Deafening  roar from the audience, deafening noise from the band. A lean light grey suited  negro ran onto the stage acknowledging his reception. With a wealth of gesticulation, he stopped the band and then led them into another hectic number—loud, driving, swinging. We were away---from the beginning, Hampton’s tactics were clear ---he was going to produce such a dynamic, hypnotic, driving, compelling, metronomic beat that the audience would be goaded  into a frenzy of excitement and enthusiasm…but twice on the evening Hampton sacrificed sheer beat for artistry.
He used the vibroharp to produce sounds of real beauty which even the band could not drown ; caressing the instrument so that its strange tones filled the echoing hall. But then, as though ashamed of his lapse of taste, he returned to the repetition of fast mechanical tunes. The audience loved it…

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Small collection of rock lapel badges (pins) 2

The second and last showing of these badges from the world of rock music in the late 1970s and early 1980s-- before MP3 players, Spotify, YouTube etc.,

Joe Meek had shot himself (and his unfortunate landlady) in 1967 but lived on through this badge as did the green  Mekon...Gary Wright has a fan website and still tours Europe. Little is known of the SHF band and the 'Life is a Fight' badge probably refers to a political campaign of the time...

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Small collection of rock lapel badges (pins) 1

These came with a ton of books on rock and seem to date from the late 1970s to the early 1980s. Truly ephemeral - they relate to some almost forgotten campaigns and acts, although Sex Pistols, The Who and Joni Mitchell are still famous. Not sure what was being defended in Sheffield and what 'The Incredible Plant' was. Johnnie Allan was a 'swamp pop' musician and The Soft Boys were well known in there day but finally disbanded in 2003, Stiff records are still renowned and mono keeps making a comeback ...more to come.

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A Post-Punk Manifesto (1993)

Found in a now unfindable short-lived magazine Verbal Abuse from 1993 - a post punk manifesto by 'editrix' Chi Chi Valenti in a special Punk issue 'No/ The Future.' Coming out of New York's early 90s underground demi-monde (especially the legendary club Jackie 60) the magazine was, in this issue, boldly keeping the punk flag flying 15 years after its demise. It was a time of  AIDS and cyberpunk, just pre internet… Vogue was championing punk fashion for that fall. Contributors included Richard Hell, Matthew Barney, Patti Smith, Charles Henri Ford, Chris Stein, Alan Vega etc., We like a good manifesto and this is a curiosity- a manifesto after the event, proclaiming former glories possibly with a view to re-igniting the dying embers. But some say punk never died..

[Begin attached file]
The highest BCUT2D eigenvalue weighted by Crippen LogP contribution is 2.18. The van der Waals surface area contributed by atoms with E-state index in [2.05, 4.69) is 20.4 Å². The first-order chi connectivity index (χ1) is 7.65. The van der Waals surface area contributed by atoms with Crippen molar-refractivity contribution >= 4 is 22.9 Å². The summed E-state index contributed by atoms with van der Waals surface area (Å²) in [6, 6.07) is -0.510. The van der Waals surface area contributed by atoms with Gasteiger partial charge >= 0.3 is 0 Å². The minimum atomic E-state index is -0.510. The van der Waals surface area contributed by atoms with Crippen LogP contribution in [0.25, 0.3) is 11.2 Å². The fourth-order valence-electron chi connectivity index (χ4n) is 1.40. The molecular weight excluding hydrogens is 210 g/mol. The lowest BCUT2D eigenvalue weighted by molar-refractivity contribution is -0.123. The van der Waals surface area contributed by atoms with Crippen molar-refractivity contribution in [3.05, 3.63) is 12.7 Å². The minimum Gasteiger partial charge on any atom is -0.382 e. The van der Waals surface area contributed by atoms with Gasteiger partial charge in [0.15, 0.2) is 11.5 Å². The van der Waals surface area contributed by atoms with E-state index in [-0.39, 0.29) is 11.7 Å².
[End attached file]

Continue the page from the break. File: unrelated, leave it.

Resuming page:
Punk made good on its only promise -DESTROY- by self-destructing while still in its infancy, thus guaranteeing eternal life.

Punks morals were spray-painted like prophecies on Paris walls by the rioting student of 1968 : 'NEVER WORK' 'BE CRUEL' 'IT IS FORBIDDEN TO FORBID.'

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The Who – 10 Worst Hotel Wreckings

Found in a copy of Q Magazine from 2004. It was a special issue devoted to British rock band The Who ('The Inside Story') and the piece was titled "Remember the Gaff Where the Doors we Smashed"- a line from their song Bellboy. The article was mentioned on the cover as 10 Worst Hotel Wreckings. At Jot we are fond of lists, even lists of debauchery and excess - so here goes in slightly  abbreviated form:

1 New York
4 April 1968
The Who's first headlong tour of the US found them ejected from the Gorham Hotel after Moon rained cherry bombs (highly explosive red firecrackers) down on New York City cops from a ninth-floor window. He used another to blow up his toilet, knocking out the plumbing on the whole floor in the process.

2 New York
5 April 1968
The Who had barely unpacked their cases at the Waldorf Astoria before they were given their marching orders for failing to provide a cash surety. Moon, unable to retrieve his luggage because the door was locked, blew it open with another cherry bomb.

3 Saskatoon
11 July 1968
According to a myth-making interview Keith Moon conducted with Rolling Stone in 1972, it was at a hotel in Saskatoon that the bored drummer chopped all of his hotel furniture into kindling.